In practice, the populations of all species are patchily distributed at some scale or another. One of the most important consequences of the patchy distribution of organisms is that we can have quite misleading measures of their effective density. For example, the human density of a country or region is usually calculated as the total number of individuals divided by the total land area. For the contiguous 48 states of the USA, the 196O census would give the population density as 59.94 persons per square mile. But, because most people live in patches, (towns and cities), their effective density is really about 3000 persons per square mile. When we come to consider the role of density in regulating natural populations it becomes vitally important to distinguish average density from effective density: a population may have a very low average density, but the few individuals may be very close together.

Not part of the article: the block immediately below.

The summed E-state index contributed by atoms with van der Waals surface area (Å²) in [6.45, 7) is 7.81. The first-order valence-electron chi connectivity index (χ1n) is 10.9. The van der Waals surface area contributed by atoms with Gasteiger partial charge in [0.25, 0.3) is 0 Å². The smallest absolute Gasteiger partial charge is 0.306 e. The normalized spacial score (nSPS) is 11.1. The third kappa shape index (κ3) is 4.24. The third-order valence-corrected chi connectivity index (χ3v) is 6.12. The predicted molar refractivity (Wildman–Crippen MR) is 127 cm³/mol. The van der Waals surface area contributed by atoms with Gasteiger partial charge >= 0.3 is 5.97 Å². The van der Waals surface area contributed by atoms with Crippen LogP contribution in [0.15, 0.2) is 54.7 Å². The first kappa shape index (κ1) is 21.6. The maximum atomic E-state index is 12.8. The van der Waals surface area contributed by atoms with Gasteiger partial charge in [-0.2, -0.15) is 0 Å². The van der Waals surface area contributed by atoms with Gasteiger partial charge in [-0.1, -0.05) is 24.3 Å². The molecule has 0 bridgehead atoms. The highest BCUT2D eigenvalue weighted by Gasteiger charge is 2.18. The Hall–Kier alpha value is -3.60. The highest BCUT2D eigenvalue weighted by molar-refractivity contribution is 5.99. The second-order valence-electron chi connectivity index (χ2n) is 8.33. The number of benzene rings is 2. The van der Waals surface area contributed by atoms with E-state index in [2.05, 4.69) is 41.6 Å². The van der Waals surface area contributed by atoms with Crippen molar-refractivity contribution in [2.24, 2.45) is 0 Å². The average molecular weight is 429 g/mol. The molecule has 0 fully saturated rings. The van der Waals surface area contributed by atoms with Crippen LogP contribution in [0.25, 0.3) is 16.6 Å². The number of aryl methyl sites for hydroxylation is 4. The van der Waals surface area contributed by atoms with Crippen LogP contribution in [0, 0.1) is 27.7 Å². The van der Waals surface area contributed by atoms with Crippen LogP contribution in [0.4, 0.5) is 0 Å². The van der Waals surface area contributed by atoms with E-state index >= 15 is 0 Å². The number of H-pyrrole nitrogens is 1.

It is immensely more difficult, but ecologically even more relevant, to describe the dispersion of organisms on scales that are relevant to the life style of motile organisms. MacArthur and Levins introduced the concept of environmental grain to make this point. For example, the canopy of an oak hickory forest is fine grained (not patchy), from the point of view of a bird like the scarlet tanager which forages indiscriminately in both oaks and hickories, but is coarse grained (patchy) for defoliating insects which attack either oaks or hickories preferentially. Indeed it has been argued that ‘the problem of pattern and scale is the central problem in ecology, unifying population biology and ecosystem science, and marrying basic and applied ecology’ (Levin,1992).

 

 

Dispersal